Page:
2. Inspect the Egg Visually
Inspect the egg visually by looking closely at its shell. Are there cracks or unusual markings? Is it slimy? If there are cracks and are slimy, discard the egg. The shell should be smooth and unmarked.
You could also crack one egg and visually inspect the appearance of the egg inside. The yolk must be yellow with no dark or brown patches. The egg white must also be white without other colors. Discard if there are any discolorations or markings.
3. Smell the Egg
Good eggs don’t have any strong odor. They have a neutral odor. Any foul or unpleasant odor coming from the eggs indicates that they have gone bad. When you cannot smell anything but the expiration date is over, you can crack one egg to find out the odor.
Sniff and observe for any bad odor. Discard if you smell suspicious odors. You can smell bad eggs right away, even before putting your nose close to them. But, to stay safe, don’t use eggs past their expiration dates–even when they don’t smell.
People who eagerly want to save money tend to use eggs even after their expiry date. But you’re not saving money when your health is at stake. You will spend more if you land in the hospital for a possible Salmonella infection.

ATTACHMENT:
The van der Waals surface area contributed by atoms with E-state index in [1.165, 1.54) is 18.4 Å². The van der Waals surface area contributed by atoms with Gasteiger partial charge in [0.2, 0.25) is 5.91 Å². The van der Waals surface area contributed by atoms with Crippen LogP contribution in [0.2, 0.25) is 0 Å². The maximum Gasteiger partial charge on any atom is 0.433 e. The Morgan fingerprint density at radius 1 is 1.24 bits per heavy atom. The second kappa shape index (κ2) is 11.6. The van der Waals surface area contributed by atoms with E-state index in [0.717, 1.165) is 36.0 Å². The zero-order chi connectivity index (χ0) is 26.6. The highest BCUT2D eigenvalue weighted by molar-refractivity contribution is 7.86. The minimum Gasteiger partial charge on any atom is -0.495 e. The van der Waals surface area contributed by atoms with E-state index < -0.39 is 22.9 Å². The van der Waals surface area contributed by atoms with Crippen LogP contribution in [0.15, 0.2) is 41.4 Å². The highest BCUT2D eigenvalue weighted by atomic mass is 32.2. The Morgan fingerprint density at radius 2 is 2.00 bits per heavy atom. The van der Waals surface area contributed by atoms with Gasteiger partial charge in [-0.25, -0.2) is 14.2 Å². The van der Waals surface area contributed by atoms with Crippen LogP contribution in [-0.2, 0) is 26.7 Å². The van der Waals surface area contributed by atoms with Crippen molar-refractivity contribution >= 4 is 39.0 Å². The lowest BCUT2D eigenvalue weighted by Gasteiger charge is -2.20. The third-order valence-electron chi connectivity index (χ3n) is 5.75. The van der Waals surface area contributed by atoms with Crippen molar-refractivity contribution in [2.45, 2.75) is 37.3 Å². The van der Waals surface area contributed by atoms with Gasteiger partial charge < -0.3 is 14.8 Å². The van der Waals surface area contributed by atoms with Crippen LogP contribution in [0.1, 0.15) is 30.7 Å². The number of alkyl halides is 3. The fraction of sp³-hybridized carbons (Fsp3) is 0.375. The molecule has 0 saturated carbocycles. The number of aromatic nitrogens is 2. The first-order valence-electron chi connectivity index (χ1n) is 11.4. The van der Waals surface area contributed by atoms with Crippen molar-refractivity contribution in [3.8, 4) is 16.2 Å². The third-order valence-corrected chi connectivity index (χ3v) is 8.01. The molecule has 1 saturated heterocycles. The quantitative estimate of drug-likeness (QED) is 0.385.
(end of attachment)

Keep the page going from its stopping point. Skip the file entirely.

4. Shake the Egg and Listen
Shake the egg and put it close to your ears. If you hear whishing sounds, the egg has gone bad. Good eggs produce no sounds after shaking because the air packets inside their shells are insignificant. The sound usually comes from a damaged, old, and watery yolk.
5. Candling Method
Egg producers typically use the candling method to find out the quality of the egg or the embryo. They use a bright light to check the egg’s internal defects and find out any cracking of eggshells. Producers automated this procedure. But you can also do it at home by darkening the room and using a bright light or torch.